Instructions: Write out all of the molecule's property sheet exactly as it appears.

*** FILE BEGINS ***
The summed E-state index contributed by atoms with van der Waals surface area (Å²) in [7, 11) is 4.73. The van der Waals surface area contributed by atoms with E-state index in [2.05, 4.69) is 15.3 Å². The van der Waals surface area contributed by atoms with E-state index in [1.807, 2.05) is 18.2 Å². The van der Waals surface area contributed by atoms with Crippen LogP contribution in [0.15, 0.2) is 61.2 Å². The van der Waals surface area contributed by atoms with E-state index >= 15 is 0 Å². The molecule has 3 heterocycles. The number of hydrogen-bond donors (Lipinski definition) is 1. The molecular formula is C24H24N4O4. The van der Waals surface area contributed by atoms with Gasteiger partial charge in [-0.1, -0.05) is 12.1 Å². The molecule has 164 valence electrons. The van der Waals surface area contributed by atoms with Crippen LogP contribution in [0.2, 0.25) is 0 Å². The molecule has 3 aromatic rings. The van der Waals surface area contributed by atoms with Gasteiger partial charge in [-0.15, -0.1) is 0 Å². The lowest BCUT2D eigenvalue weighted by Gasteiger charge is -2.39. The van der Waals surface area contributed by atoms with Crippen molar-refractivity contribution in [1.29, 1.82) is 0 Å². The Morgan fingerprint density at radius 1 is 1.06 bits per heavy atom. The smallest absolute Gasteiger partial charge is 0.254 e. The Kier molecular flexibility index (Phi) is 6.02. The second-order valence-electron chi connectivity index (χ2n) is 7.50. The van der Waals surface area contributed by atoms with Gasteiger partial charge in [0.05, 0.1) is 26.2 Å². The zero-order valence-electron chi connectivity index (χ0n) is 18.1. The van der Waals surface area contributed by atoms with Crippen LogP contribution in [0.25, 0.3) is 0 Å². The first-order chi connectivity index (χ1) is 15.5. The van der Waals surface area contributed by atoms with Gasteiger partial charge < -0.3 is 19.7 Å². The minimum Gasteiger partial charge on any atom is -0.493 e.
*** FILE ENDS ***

The summed E-state index contributed by atoms with van der Waals surface area (Å²) in [7, 11) is 4.73. The van der Waals surface area contributed by atoms with E-state index in [2.05, 4.69) is 15.3 Å². The van der Waals surface area contributed by atoms with E-state index in [1.807, 2.05) is 18.2 Å². The van der Waals surface area contributed by atoms with Crippen LogP contribution in [0.15, 0.2) is 61.2 Å². The van der Waals surface area contributed by atoms with E-state index >= 15 is 0 Å². The molecule has 3 heterocycles. The number of hydrogen-bond donors (Lipinski definition) is 1. The molecular formula is C24H24N4O4. The van der Waals surface area contributed by atoms with Gasteiger partial charge in [-0.1, -0.05) is 12.1 Å². The molecule has 164 valence electrons. The van der Waals surface area contributed by atoms with Crippen LogP contribution in [0.2, 0.25) is 0 Å². The molecule has 3 aromatic rings. The van der Waals surface area contributed by atoms with Gasteiger partial charge in [-0.15, -0.1) is 0 Å². The lowest BCUT2D eigenvalue weighted by Gasteiger charge is -2.39. The van der Waals surface area contributed by atoms with Crippen molar-refractivity contribution in [1.29, 1.82) is 0 Å². The Morgan fingerprint density at radius 1 is 1.06 bits per heavy atom. The smallest absolute Gasteiger partial charge is 0.254 e. The Kier molecular flexibility index (Phi) is 6.02. The second-order valence-electron chi connectivity index (χ2n) is 7.50. The van der Waals surface area contributed by atoms with Gasteiger partial charge in [0.05, 0.1) is 26.2 Å². The zero-order valence-electron chi connectivity index (χ0n) is 18.1. The van der Waals surface area contributed by atoms with Crippen LogP contribution in [0.25, 0.3) is 0 Å². The first-order chi connectivity index (χ1) is 15.5. The van der Waals surface area contributed by atoms with Gasteiger partial charge < -0.3 is 19.7 Å². The minimum Gasteiger partial charge on any atom is -0.493 e.